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‘Serious doubt' for Galway over key defender ahead of Limerick clash

Henry Shefflin is sweating over the fitness of centre-back Gearóid McInerney.

Galway's Gearoid McInerney (file pic).
Galway's Gearoid McInerney (file pic).
Image: Laszlo Geczo/INPHO

GALWAY MANAGER Henry Shefflin is sweating over the fitness of centre-back Gearóid McInerney ahead of their All-Ireland semi-final showdown against Limerick on Sunday week.

The 31-year-old limped off in the opening half of Galway’s 2-19 to 1-21 quarter-final win over Cork in Thurles on Saturday with a knee injury and he now faces a race against time to be fit for the clash against the All-Ireland champions.

Shefflin said that while the initial prognosis confirmed the Oranmore-Maree clubman did not require surgery, it will probably be next week before it’s known if the former All-Star will be fit, but he regards him as ‘a serious doubt’.

“Gearóid had a scan on his knee on Sunday. The initial prognosis is that it’s not going to be a long-term injury and won’t require surgery, which is good for Gearóid first and foremost.

“He’s probably going to have to go back and get it looked at later this week to get a better picture. It’s very early yet, we don’t know how quickly the strain on the knee will recover.

“But look, as regards the Limerick match, he is a serious doubt. I’d be fully confident in Gearóid that he will do absolutely everything he can to get back. But realistically we won’t know until late next week.’’

An All-Star in 2017 in a year when he joined his dad Gerry as an All-Ireland senior medal winner, McInerney would be a big loss to Galway even though Joseph Cooney did superbly when he moved back to the heart of the defence when he had to go off against Cork.

Shefflin reported no other injuries from Saturday’s win and he’s hopeful that Brian Concannon, who carried a knock into the game and started on the bench, will be back to full fitness as they attempt to end Limerick’s bid for three-in-a-row.

Concannon was drafted in for Cianan Fahy five minutes from the break and then McInerney’s injury shortly afterwards forced another change, with Jason Flynn coming into the attack and Joseph Cooney dropping back.

Concannon, Flynn and another sub, Johnny Coen, all hit the target in the second half and Shefflin said that was the sort of response he expects from the bench.

‘‘The lads who came off the bench had a huge impact, which we didn’t really get in other games. Brian, Jason, and Johnny all got points when we really needed them.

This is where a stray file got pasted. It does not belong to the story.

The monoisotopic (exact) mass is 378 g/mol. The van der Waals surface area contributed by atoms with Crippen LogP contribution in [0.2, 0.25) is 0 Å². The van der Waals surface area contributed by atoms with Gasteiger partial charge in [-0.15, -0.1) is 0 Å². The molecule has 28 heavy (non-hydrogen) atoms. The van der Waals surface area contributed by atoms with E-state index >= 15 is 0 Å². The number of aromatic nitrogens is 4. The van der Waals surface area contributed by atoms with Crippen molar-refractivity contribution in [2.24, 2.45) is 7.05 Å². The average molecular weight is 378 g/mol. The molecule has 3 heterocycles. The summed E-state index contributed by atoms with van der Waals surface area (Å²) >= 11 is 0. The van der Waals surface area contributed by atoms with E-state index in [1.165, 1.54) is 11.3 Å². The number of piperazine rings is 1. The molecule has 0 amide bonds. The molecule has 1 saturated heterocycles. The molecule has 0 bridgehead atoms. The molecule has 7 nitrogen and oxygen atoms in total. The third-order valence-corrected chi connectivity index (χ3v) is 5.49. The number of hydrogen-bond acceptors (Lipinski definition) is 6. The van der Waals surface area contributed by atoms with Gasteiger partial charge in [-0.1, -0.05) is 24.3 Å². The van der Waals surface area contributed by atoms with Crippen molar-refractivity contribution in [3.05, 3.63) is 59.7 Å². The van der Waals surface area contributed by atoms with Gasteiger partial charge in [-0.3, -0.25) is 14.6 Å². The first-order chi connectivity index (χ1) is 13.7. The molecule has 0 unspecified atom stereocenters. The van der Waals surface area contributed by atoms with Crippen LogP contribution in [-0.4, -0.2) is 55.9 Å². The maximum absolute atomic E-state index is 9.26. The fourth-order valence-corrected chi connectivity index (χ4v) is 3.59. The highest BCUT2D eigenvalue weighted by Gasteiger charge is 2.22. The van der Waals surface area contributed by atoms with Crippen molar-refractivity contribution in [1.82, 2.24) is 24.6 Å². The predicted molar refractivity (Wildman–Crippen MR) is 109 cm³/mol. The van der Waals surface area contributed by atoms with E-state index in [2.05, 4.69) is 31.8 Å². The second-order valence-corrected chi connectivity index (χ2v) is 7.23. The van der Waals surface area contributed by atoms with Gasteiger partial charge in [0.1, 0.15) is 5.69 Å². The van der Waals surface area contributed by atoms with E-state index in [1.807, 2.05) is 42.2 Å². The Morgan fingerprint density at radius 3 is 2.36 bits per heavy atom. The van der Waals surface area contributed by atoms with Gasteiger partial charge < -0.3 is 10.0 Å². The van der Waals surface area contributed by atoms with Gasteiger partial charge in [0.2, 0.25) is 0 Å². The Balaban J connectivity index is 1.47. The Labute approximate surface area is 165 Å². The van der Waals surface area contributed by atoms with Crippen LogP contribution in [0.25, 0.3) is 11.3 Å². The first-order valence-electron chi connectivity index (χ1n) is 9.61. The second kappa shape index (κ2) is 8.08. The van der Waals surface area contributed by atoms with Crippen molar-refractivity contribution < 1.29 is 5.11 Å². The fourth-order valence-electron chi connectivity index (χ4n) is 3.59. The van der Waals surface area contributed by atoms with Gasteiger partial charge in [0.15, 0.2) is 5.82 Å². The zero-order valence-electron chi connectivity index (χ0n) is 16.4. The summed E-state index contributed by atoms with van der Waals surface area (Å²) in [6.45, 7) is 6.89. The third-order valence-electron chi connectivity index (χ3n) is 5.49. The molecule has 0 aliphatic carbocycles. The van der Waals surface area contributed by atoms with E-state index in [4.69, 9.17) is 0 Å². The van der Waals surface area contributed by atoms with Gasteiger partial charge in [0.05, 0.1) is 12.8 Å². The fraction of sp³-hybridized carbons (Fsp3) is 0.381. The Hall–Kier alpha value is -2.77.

“It can be difficult to come into a game at that level when it was really heating up in the second half and be up to the pitch of it straight away. But the lads all had an impact on Saturday, which was a huge bonus.’’

Shefflin has been working hard on getting Galway to adapt to the fluctuations of a game and deal better with adversity and he was pleased with the way they responded when Shane Kingston cracked home a Cork goal four minutes after the restart and whittled down their five-point interval lead to just two.

‘‘The intensity of the game was much higher in the second half. Cork came out and got a goal and our lead was down to two straight away.

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“Cork are such a fast-pacey team, and we knew they would have spells where we’d be under pressure. But I thought we responded really well.

“A lot of lads really stood up; you saw the versatility of Joseph Cooney, being able to move from wing forward back to centre back was fantastic. Every time Cork came at us, we responded with a couple of scores to stay two or three points ahead until the last few minutes when they brought it back to one.’’

Shefflin also dismissed the controversy over the frosty handshapes between himself and Brian Cody in their two Leinster SHC games.

‘‘There was a lot of noise around it but that was something I completely switched off from, to be honest,” added Shefflin.

“As a player, I had plenty of experience of switching off from outside noise before big matches. The way the championship is now, the games come thick and fast, so you’ve no time to be dwelling on things.

“Your focus has to switch immediately to the next game and whoever our next opponents are. That’s always been our approach so far in this job, so it wasn’t something that affected me personally, to be honest.’’

About the author:

Eanna O'Reilly

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